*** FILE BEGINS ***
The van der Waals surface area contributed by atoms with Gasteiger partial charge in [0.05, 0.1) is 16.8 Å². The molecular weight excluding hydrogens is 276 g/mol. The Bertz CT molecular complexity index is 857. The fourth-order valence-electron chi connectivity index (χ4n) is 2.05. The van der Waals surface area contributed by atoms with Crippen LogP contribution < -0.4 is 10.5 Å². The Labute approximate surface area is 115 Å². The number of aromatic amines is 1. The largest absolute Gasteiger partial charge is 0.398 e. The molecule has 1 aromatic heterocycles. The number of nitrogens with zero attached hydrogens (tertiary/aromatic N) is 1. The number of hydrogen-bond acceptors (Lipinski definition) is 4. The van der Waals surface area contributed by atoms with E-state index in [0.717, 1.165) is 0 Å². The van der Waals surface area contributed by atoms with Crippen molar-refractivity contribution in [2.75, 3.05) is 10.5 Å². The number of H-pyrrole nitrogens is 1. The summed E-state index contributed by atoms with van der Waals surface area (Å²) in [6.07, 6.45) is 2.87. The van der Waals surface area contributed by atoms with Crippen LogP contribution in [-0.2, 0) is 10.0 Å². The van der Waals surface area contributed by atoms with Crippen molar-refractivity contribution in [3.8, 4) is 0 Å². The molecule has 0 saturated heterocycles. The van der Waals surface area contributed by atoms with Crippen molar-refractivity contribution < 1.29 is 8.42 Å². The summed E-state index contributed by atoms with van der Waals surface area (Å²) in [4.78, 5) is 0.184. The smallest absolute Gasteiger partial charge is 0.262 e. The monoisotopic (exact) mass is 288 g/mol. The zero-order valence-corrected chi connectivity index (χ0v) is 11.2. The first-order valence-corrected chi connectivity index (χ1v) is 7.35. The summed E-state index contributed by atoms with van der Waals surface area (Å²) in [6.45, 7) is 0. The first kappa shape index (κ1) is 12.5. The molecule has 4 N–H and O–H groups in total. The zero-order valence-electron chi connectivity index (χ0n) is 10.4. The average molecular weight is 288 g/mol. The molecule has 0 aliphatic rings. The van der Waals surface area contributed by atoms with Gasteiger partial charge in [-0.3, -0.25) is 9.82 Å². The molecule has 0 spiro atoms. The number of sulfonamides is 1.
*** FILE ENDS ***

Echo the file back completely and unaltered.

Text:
The van der Waals surface area contributed by atoms with Gasteiger partial charge in [0.05, 0.1) is 16.8 Å². The molecular weight excluding hydrogens is 276 g/mol. The Bertz CT molecular complexity index is 857. The fourth-order valence-electron chi connectivity index (χ4n) is 2.05. The van der Waals surface area contributed by atoms with Crippen LogP contribution < -0.4 is 10.5 Å². The Labute approximate surface area is 115 Å². The number of aromatic amines is 1. The largest absolute Gasteiger partial charge is 0.398 e. The molecule has 1 aromatic heterocycles. The number of nitrogens with zero attached hydrogens (tertiary/aromatic N) is 1. The number of hydrogen-bond acceptors (Lipinski definition) is 4. The van der Waals surface area contributed by atoms with E-state index in [0.717, 1.165) is 0 Å². The van der Waals surface area contributed by atoms with Crippen molar-refractivity contribution in [2.75, 3.05) is 10.5 Å². The number of H-pyrrole nitrogens is 1. The summed E-state index contributed by atoms with van der Waals surface area (Å²) in [6.07, 6.45) is 2.87. The van der Waals surface area contributed by atoms with Crippen LogP contribution in [-0.2, 0) is 10.0 Å². The van der Waals surface area contributed by atoms with Crippen molar-refractivity contribution in [3.8, 4) is 0 Å². The molecule has 0 saturated heterocycles. The van der Waals surface area contributed by atoms with Crippen molar-refractivity contribution < 1.29 is 8.42 Å². The summed E-state index contributed by atoms with van der Waals surface area (Å²) in [4.78, 5) is 0.184. The smallest absolute Gasteiger partial charge is 0.262 e. The monoisotopic (exact) mass is 288 g/mol. The zero-order valence-corrected chi connectivity index (χ0v) is 11.2. The first-order valence-corrected chi connectivity index (χ1v) is 7.35. The summed E-state index contributed by atoms with van der Waals surface area (Å²) in [6.45, 7) is 0. The first kappa shape index (κ1) is 12.5. The molecule has 4 N–H and O–H groups in total. The zero-order valence-electron chi connectivity index (χ0n) is 10.4. The average molecular weight is 288 g/mol. The molecule has 0 aliphatic rings. The van der Waals surface area contributed by atoms with Gasteiger partial charge in [-0.3, -0.25) is 9.82 Å². The molecule has 0 spiro atoms. The number of sulfonamides is 1.